Tell the EPA: I Want to Eat Toxic-Free Fish!

In Washington State, the EPA is considering whether to delay implementation of a rule that forces Washington State to clean up waterways and ensure fish don’t pose a hazard to people eating them. Tell the EPA you don’t want any time delays!


Under the Clean Water Act, the states must write water quality standards that protect people who eat fish from adverse effects from toxics (including some pesticides) in the fish.

In Washington State, Department of Ecology has operated under a totally inadequate assumption of how much fish people eat, assuming only one fish meal a month for each resident. Ecology’s own studies show their fish consumption assumptions are too low. EPA told Ecology to use a fish consumption rate of at least 175 g/day. The higher number means fewer toxic pollutants allowed in waters, which is safer for fish and people. 

Ecology promulgated a draft standard, but withdrew it in July 2015, partly due to widespread criticism that they had manipulated the numbers to result in no real change (they changed the acceptable cancer rate so that the numbers effectively zeroed out).  When states fail to develop adequate standards, the EPA must step in and do so within specified time deadlines. EPA stepped in and wrote a draft rule, but is now proposing to delay implementation. This represents a violation of the Clean Water Act, and would mean that people consuming fish in Washington would continue to face higher risks of cancer!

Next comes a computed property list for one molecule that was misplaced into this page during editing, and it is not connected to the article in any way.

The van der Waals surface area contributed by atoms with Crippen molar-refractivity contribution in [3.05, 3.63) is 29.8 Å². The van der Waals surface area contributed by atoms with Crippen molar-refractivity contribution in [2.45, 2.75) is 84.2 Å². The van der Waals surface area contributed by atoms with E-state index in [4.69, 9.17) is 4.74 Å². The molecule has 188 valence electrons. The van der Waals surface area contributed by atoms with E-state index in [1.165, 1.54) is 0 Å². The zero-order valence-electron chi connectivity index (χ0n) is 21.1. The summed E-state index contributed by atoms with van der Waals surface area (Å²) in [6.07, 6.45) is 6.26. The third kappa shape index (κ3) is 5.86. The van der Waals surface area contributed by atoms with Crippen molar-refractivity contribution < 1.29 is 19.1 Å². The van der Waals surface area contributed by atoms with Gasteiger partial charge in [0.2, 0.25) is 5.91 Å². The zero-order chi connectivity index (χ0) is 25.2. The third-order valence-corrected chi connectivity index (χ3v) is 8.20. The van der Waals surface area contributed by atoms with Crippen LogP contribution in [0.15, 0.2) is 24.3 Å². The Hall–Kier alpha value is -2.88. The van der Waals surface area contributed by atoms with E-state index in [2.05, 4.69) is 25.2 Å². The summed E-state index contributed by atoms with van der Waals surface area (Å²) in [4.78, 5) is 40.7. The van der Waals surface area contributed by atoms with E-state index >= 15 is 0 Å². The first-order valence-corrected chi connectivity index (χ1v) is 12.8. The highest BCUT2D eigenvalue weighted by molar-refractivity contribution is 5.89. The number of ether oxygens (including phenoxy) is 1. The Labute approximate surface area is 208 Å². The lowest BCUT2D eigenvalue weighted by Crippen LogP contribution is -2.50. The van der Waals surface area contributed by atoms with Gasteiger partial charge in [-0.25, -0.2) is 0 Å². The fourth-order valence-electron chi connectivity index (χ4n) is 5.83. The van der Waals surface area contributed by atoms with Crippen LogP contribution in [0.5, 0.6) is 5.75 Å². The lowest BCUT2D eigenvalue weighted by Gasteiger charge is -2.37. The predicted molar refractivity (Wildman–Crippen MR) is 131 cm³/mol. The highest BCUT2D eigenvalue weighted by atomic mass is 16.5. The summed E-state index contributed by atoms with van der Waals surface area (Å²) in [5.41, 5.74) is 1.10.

Please urge the EPA to finalize the standard that they wrote for Washington State NOW, which sets the fish consumption rate at 175g per day and retains a risk factor for a 1 in a million cancer standard. 

Tribes and environmental groups around Washington State are all behind this effort. We need your voices too.

Post your public comments here by December 28.

For more information See EPA's Factsheet.

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